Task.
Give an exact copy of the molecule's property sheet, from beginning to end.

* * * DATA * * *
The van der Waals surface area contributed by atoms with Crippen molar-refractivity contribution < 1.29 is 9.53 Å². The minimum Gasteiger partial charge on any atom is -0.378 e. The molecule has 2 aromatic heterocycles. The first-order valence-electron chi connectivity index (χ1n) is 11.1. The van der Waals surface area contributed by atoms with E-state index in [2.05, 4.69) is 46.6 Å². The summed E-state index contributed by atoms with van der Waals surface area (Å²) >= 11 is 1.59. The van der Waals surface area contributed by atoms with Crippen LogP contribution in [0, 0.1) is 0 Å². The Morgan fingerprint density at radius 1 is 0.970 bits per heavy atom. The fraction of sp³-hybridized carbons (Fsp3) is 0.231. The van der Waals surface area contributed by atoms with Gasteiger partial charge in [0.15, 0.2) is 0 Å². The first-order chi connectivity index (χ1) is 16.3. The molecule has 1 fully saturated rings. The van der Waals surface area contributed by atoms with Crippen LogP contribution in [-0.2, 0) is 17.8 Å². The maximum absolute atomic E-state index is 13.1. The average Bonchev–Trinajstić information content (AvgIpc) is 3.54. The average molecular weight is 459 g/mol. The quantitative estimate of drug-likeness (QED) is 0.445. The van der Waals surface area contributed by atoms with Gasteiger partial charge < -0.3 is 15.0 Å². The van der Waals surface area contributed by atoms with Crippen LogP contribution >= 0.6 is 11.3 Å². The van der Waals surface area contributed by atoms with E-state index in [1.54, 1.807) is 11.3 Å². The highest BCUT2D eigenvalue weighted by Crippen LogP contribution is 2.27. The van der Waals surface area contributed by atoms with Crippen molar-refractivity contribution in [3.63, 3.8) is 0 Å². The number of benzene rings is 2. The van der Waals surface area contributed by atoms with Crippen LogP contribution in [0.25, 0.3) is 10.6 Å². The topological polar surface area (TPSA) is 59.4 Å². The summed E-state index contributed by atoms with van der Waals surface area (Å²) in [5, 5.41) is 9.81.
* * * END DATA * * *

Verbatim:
The van der Waals surface area contributed by atoms with Crippen molar-refractivity contribution < 1.29 is 9.53 Å². The minimum Gasteiger partial charge on any atom is -0.378 e. The molecule has 2 aromatic heterocycles. The first-order valence-electron chi connectivity index (χ1n) is 11.1. The van der Waals surface area contributed by atoms with E-state index in [2.05, 4.69) is 46.6 Å². The summed E-state index contributed by atoms with van der Waals surface area (Å²) >= 11 is 1.59. The van der Waals surface area contributed by atoms with Crippen LogP contribution in [0, 0.1) is 0 Å². The Morgan fingerprint density at radius 1 is 0.970 bits per heavy atom. The fraction of sp³-hybridized carbons (Fsp3) is 0.231. The van der Waals surface area contributed by atoms with Gasteiger partial charge in [0.15, 0.2) is 0 Å². The first-order chi connectivity index (χ1) is 16.3. The molecule has 1 fully saturated rings. The van der Waals surface area contributed by atoms with Crippen LogP contribution in [-0.2, 0) is 17.8 Å². The maximum absolute atomic E-state index is 13.1. The average Bonchev–Trinajstić information content (AvgIpc) is 3.54. The average molecular weight is 459 g/mol. The quantitative estimate of drug-likeness (QED) is 0.445. The van der Waals surface area contributed by atoms with Gasteiger partial charge < -0.3 is 15.0 Å². The van der Waals surface area contributed by atoms with Crippen LogP contribution >= 0.6 is 11.3 Å². The van der Waals surface area contributed by atoms with E-state index in [1.54, 1.807) is 11.3 Å². The highest BCUT2D eigenvalue weighted by Crippen LogP contribution is 2.27. The van der Waals surface area contributed by atoms with Crippen molar-refractivity contribution in [3.63, 3.8) is 0 Å². The number of benzene rings is 2. The van der Waals surface area contributed by atoms with Crippen LogP contribution in [0.25, 0.3) is 10.6 Å². The topological polar surface area (TPSA) is 59.4 Å². The summed E-state index contributed by atoms with van der Waals surface area (Å²) in [5, 5.41) is 9.81.